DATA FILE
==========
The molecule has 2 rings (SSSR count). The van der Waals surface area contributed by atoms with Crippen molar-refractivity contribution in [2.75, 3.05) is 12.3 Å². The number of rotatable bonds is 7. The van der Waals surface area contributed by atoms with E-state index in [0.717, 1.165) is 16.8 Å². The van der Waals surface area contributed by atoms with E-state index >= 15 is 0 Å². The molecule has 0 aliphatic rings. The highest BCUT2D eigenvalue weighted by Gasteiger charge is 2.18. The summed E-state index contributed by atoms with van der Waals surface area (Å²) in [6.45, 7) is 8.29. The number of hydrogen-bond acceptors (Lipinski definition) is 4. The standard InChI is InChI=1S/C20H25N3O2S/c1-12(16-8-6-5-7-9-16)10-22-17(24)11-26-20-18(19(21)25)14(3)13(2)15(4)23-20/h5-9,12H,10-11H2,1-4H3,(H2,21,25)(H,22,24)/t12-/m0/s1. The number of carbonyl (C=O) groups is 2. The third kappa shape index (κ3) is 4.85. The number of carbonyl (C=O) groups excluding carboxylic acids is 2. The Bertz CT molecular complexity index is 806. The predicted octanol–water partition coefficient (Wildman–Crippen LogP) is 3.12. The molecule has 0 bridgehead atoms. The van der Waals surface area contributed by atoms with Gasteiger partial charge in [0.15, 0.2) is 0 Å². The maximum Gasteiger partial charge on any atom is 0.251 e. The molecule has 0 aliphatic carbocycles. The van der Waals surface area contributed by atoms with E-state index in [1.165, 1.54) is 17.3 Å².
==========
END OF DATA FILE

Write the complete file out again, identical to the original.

The molecule has 2 rings (SSSR count). The van der Waals surface area contributed by atoms with Crippen molar-refractivity contribution in [2.75, 3.05) is 12.3 Å². The number of rotatable bonds is 7. The van der Waals surface area contributed by atoms with E-state index in [0.717, 1.165) is 16.8 Å². The van der Waals surface area contributed by atoms with E-state index >= 15 is 0 Å². The molecule has 0 aliphatic rings. The highest BCUT2D eigenvalue weighted by Gasteiger charge is 2.18. The summed E-state index contributed by atoms with van der Waals surface area (Å²) in [6.45, 7) is 8.29. The number of hydrogen-bond acceptors (Lipinski definition) is 4. The standard InChI is InChI=1S/C20H25N3O2S/c1-12(16-8-6-5-7-9-16)10-22-17(24)11-26-20-18(19(21)25)14(3)13(2)15(4)23-20/h5-9,12H,10-11H2,1-4H3,(H2,21,25)(H,22,24)/t12-/m0/s1. The number of carbonyl (C=O) groups is 2. The third kappa shape index (κ3) is 4.85. The number of carbonyl (C=O) groups excluding carboxylic acids is 2. The Bertz CT molecular complexity index is 806. The predicted octanol–water partition coefficient (Wildman–Crippen LogP) is 3.12. The molecule has 0 bridgehead atoms. The van der Waals surface area contributed by atoms with Gasteiger partial charge in [0.15, 0.2) is 0 Å². The maximum Gasteiger partial charge on any atom is 0.251 e. The molecule has 0 aliphatic carbocycles. The van der Waals surface area contributed by atoms with E-state index in [1.165, 1.54) is 17.3 Å².